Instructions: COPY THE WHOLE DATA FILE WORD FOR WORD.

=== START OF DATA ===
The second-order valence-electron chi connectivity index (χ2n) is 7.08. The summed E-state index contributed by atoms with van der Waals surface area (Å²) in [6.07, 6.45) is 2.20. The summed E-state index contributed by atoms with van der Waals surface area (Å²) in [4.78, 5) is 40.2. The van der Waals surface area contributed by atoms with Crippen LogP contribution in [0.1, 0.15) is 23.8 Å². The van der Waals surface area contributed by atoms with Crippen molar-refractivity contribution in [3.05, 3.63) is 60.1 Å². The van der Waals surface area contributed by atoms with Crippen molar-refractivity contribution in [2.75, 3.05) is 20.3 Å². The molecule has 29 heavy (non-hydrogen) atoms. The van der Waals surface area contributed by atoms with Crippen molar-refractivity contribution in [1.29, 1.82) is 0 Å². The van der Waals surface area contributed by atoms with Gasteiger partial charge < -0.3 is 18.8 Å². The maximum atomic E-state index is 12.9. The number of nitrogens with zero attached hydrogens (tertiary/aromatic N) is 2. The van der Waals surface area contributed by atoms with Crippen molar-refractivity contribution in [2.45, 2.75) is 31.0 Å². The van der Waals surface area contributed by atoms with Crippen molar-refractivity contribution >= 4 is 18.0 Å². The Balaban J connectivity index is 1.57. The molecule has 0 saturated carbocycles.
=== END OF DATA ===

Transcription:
The second-order valence-electron chi connectivity index (χ2n) is 7.08. The summed E-state index contributed by atoms with van der Waals surface area (Å²) in [6.07, 6.45) is 2.20. The summed E-state index contributed by atoms with van der Waals surface area (Å²) in [4.78, 5) is 40.2. The van der Waals surface area contributed by atoms with Crippen LogP contribution in [0.1, 0.15) is 23.8 Å². The van der Waals surface area contributed by atoms with Crippen molar-refractivity contribution in [3.05, 3.63) is 60.1 Å². The van der Waals surface area contributed by atoms with Crippen molar-refractivity contribution in [2.75, 3.05) is 20.3 Å². The molecule has 29 heavy (non-hydrogen) atoms. The van der Waals surface area contributed by atoms with Crippen molar-refractivity contribution in [1.29, 1.82) is 0 Å². The van der Waals surface area contributed by atoms with Gasteiger partial charge < -0.3 is 18.8 Å². The maximum atomic E-state index is 12.9. The number of nitrogens with zero attached hydrogens (tertiary/aromatic N) is 2. The van der Waals surface area contributed by atoms with Crippen molar-refractivity contribution in [2.45, 2.75) is 31.0 Å². The van der Waals surface area contributed by atoms with Crippen molar-refractivity contribution >= 4 is 18.0 Å². The Balaban J connectivity index is 1.57. The molecule has 0 saturated carbocycles.